Gratitude Text/Email Chain with your Teammates/Family: If you’re an older gymnast, another way to hold yourself accountable for daily gratitude is to start a group gratitude text with your friends. Each day you can text your teammates with the 5 things you’re grateful for and have everyone respond back with their gratitude for the day. Another option is to send a daily email to your family members (siblings, parents, grandparents) and have them reply back with their gratitude for the day. It might feel funny to send other people your gratitude thoughts for the day but the ripple effect it creates will be massive. Plus, you’ll have a built in accountability tribe to help you be consistent with your gratitude.
Send a Thank You Letter to your Coach, Teammate, or Family Member: Writing a thank you letter to someone in your life who you appreciate not only feels good to you but to the person receiving your letter. A specific hormone in your brain called dopamine gets released when you do things that feel good. The more you do that thing, the more dopamine gets released which causes you to want to do that feel-good thing again. Showing appreciation for others and writing and sending thank you letters can have a positive effect on your life.
Create a Team Gratitude Log: Talk to your coach about creating a big board of gratitude at your gym. Each day when you come to the gym you can write down one thing you’re grateful for that day. After all of your teammates have written in their gratitude you’ll have a board of gratitude that will make everyone feel good! Repeat this each practice and watch your board grow bigger and bigger.
These are just a few ways you can start a regular practice of gratitude. The sooner you get started, the better. Gratitude is by far one of the most powerful tools for enhancing your life.
How to start using Gratitude in Gymnastics Now
Let’s say you’re just getting started with a daily gratitude practice but you want to use it to your advantage in gymnastics. How can you do that? Well, as a gymnast it’s not uncommon to go through phases of self-doubt or fear. You might feel down about your abilities or get stuck in a rut. You might be having a mental block or feeling frustrated about not getting a skill that you’ve been working so hard to get. Did you know that one of the best ways to move beyond these feelings is to practice gratitude in that moment?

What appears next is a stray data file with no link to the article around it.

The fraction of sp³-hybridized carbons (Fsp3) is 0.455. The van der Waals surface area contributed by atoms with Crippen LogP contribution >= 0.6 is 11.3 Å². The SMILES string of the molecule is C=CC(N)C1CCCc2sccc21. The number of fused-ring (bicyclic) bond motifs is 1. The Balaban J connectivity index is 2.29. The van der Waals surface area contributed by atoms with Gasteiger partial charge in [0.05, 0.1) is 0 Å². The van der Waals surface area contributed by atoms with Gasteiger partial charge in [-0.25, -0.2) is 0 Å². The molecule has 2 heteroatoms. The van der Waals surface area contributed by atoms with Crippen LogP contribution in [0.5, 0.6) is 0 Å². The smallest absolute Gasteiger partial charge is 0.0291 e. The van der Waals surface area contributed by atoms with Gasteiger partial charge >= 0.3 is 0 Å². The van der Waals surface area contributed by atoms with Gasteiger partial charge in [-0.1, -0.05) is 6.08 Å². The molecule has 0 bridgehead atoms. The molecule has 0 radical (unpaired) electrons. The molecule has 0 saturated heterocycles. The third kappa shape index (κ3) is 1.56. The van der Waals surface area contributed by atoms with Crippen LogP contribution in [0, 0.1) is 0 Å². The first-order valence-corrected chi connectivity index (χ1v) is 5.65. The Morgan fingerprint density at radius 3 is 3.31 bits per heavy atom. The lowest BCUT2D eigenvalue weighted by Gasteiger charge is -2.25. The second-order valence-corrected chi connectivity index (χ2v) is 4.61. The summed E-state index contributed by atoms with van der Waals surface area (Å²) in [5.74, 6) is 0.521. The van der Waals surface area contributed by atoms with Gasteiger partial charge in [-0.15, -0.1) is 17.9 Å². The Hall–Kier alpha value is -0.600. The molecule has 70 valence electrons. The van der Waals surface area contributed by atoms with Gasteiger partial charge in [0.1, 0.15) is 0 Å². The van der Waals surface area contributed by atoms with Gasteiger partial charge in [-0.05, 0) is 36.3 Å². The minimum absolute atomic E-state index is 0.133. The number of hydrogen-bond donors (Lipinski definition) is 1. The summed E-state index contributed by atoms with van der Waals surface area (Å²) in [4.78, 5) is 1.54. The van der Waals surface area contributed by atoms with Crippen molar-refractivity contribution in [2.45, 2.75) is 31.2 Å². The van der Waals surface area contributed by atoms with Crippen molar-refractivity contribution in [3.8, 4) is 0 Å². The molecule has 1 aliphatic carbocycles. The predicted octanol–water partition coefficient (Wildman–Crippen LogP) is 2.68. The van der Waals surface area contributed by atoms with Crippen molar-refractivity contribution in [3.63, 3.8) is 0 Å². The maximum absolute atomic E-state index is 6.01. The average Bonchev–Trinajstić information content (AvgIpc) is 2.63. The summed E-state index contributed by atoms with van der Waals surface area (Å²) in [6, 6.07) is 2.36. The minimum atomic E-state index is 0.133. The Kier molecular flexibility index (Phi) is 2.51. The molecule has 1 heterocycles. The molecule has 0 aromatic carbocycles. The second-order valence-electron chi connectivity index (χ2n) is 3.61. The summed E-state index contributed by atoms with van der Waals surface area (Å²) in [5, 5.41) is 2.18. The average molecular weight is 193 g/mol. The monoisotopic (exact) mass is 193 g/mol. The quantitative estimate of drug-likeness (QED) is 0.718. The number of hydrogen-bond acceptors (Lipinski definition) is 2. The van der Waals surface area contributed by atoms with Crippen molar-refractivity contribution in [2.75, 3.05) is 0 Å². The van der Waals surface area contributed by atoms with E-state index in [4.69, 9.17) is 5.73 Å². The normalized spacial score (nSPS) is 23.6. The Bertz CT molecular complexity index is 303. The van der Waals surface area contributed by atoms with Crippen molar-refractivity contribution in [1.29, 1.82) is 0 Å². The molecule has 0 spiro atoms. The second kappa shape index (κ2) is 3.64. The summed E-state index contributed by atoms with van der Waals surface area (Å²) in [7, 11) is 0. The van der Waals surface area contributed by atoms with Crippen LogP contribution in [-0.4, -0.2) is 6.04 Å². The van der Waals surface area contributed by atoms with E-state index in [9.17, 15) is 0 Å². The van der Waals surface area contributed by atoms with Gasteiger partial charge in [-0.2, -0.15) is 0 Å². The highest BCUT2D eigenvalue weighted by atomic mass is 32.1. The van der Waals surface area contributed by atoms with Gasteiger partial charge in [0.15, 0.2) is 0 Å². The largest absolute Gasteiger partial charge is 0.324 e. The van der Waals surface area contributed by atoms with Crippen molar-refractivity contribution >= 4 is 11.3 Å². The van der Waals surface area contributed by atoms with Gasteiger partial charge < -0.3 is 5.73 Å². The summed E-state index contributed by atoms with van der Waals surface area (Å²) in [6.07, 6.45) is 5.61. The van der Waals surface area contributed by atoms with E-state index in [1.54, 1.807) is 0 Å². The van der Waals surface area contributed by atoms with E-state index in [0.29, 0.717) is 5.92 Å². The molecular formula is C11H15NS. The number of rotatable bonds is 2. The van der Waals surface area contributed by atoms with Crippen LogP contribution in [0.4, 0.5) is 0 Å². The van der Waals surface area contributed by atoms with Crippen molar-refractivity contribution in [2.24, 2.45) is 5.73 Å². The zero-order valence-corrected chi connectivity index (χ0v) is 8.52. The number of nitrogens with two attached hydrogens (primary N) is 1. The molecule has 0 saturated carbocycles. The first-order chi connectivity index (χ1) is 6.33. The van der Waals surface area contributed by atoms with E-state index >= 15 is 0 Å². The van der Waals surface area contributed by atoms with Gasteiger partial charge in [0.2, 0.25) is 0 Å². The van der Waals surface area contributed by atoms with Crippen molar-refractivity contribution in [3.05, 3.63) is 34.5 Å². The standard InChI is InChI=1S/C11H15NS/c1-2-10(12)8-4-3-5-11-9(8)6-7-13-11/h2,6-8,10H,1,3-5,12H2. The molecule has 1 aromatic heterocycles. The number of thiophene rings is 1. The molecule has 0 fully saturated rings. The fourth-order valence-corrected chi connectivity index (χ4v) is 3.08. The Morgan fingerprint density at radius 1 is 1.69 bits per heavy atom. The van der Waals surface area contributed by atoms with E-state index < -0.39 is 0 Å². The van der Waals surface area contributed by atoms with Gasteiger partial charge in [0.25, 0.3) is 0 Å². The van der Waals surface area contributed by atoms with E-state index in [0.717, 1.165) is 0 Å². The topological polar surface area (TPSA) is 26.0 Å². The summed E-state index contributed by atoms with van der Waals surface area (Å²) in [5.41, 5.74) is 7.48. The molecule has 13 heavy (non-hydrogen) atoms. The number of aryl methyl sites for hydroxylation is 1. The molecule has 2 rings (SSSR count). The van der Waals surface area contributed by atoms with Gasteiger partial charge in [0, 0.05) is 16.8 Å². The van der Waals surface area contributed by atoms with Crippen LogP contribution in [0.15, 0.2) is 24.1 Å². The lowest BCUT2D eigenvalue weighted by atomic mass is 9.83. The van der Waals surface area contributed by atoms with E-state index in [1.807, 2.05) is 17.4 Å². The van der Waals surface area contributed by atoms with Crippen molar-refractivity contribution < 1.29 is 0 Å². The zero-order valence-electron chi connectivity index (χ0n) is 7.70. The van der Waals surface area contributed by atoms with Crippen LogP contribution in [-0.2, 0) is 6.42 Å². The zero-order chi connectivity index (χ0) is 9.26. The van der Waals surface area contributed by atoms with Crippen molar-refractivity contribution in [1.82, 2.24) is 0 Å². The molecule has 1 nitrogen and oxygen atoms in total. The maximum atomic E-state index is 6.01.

For example, imagine that you’re in a mental space of frustration. Your coach won’t let you leave until you’ve completed 5 cartwheels on beam without falling and you can’t seem to get through even one! You’re tired, upset, and just want to stop but you know it’s important to do what your coach is asking you to do. In that moment, one of the best things you can do is to stop for a minute, take in some deep breaths, and think of things that you’re grateful for.
- “How wonderful is it that I get to come to gym to practice and do something that I really love to do!”
- “How awesome is it that my muscles are strong and help me do some really tough skills!”
- “How awesome is it that I get to spend time with teammates that I have fun with!”
- “How awesome is it that practice is almost over!!!”
These are all thoughts you can reflect on in that moment to help you reframe your thoughts and get off the feeling of frustration. By doing this, you’ll actually start to notice your muscles relax, your anxiety feel less, and you’ll feel happier. Presto change-o! This simple act of thinking deliberate thoughts of gratitude has now made your body and mind feel better about your situation. Without a doubt you’ll have an easier time completing those 5 cartwheels on beam and even if you keep falling it won’t feel as big of a deal so you’ll keep at it until you complete the task.
This mental exercise of gratitude is one you can keep in your toolbox of mental skills to help you in gymnastics. This won’t be the last time that you experience frustration in gymnastics but you can use your positive experience with this gratitude exercise as a reminder that even simple acts can have significant results.
In many ways, gratitude is a powerful and yet completely underused tool for helping sports performance. Scientists have proven the direct effects of gratitude on health, happiness, and positive attitude. Not only can a daily practice of gratitude help you sleep better it can also help you develop more self-esteem and resiliency, all traits necessary to becoming a better gymnast. This holiday season remember to express gratitude and to let this gratitude practice spill over into gymnastics.